5. Man of Steel (2013)
Snyder’s more serious take on Superman is not without its merits. It can feel refreshing to see Superman in a different light and feel so helpless given all the loss he’s suffered through in his life. The action scenes are a little ridiculous with all the casualties Superman brings about, but it was cool to see two virtual gods battle each other on such a large, violent scale. Michael Shannon is a fantastic Zod, and Cavil feels like a worthy successor to Reeves. But there is still something oppressive about watching it. It goes too overboard in going out of its way to make the story depressing, but it is not well written enough to be a sad, moving drama about Superman himself.
By attempting to replicate what Nolan had done for Batman, Snyder robs Superman of the levity that makes him Superman, morphing him into something distant and much less endearing than the Superman we usually love. Nearly a decade removed from the film, it was a respectable, different take on Superman that was perhaps to brooding and tediously somber for its own good.
4. Army of the Dead (2021)
Way too slow for its own good, has too many plates spinning at once when it could have had a more condensed team that would have been fleshed out far better. Still not a pleasing movie to look at by any sense of the imagination. But it largely is Snyder fully aware of the dumb fun he once was known for. It is a bunch of jokes and shooting zombies. It does get repetitive and not all the jokes hit, but it is a good watch for Snyder and zombie fans alike, with a good Batista performance to keep the wheels of the movie turning.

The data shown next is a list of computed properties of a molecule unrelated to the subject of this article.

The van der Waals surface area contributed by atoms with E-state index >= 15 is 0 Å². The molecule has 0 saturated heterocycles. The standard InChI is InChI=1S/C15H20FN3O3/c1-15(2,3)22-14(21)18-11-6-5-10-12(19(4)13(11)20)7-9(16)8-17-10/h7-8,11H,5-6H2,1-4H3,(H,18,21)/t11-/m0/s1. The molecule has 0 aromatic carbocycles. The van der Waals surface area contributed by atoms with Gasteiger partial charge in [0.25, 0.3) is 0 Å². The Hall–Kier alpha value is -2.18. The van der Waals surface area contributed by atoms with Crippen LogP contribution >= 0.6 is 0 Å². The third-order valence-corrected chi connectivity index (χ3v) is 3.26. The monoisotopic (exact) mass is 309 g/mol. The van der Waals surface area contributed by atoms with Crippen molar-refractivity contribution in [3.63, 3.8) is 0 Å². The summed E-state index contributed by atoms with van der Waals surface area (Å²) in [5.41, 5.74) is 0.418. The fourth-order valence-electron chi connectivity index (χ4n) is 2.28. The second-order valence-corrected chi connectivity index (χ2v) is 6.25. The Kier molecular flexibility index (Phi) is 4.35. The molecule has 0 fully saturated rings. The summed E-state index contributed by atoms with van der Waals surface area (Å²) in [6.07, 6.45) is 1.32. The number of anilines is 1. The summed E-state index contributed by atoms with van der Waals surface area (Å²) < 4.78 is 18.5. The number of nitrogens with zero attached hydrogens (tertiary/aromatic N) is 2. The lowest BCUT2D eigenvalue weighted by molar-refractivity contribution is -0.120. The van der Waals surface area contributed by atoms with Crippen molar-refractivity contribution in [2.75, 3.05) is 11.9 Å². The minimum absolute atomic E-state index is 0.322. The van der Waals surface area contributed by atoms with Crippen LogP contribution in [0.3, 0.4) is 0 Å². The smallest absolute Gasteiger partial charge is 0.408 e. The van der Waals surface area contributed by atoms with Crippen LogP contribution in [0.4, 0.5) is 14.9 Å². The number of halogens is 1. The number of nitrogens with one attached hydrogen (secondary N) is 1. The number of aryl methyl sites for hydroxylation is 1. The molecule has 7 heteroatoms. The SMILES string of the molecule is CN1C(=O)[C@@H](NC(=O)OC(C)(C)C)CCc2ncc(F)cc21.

3. 300 (2006)
It can be deliriously fun at times, deliriously excessive at times, but always deliriously stupid. It’s an uber masculine product of the 2000s. It delights in absurdity with every single stab and line of dialogue. Snyder’s style actually feels like it contributes something here. Sure, this could have really used a splash of gore, but Snyder’s slow-mo and comic book inspired framing brings a new level of laughable epicness to the equation. Actually, may be damaging enough to kill brain cells, but this can be quite a fun piece of guilty pleasure entertainment when you accept what Snyder wants to do.
2. Watchmen (2009)
Watchmen is what many will say is Snyder’s masterwork. It is, after all, an incredibly faithful adaptation that brings a more niche collection of superheroes to life. It fails at capturing all the genius of the source material, instead giving a greatest hits collection of events in the comics that cheat the breadth of subversiveness of the comic itself. But Watchmen is still a reasonably important accomplishment, that ironically is the exact opposite of Snyder’s lesser superhero outings. It strives to make the film look like the comic, does not get totally lost dealing in a billion subplots (although it is bloated to be sure), and feels like it has a beating heart.
Occasionally, Watchmen does not just feel like a seamless transition from page to screen, but also a soulful tribute to the storylines and characters of the Watchmen comic. If only this could have been a miniseries. As it is, the story has serious lulls and is too big for its own good. But there is something charming and audacious about Snyder’s attempt to adopt something so impossibly good.
1. Dawn of the Dead (2004)
It is the safe pick for Snyder’s best. It is fun, is not marred by the bleakness of his visual style and tendency to cheaply depress viewers. It has the right number of characters with Ana being maybe his best protagonist to date.
Like with all Snyder films, there is a piece of the puzzle missing. It is devoid of the commercialism critique that made the original Dawn of the Dead so legendary. But it is fun unsullied by the bad habits Snyder developed later on. It is incredibly solid popcorn entertainment, with each zombie encounter showing how talented Snyder can be behind the camera filming tense action scenes. If only Snyder can return to this version of himself once more.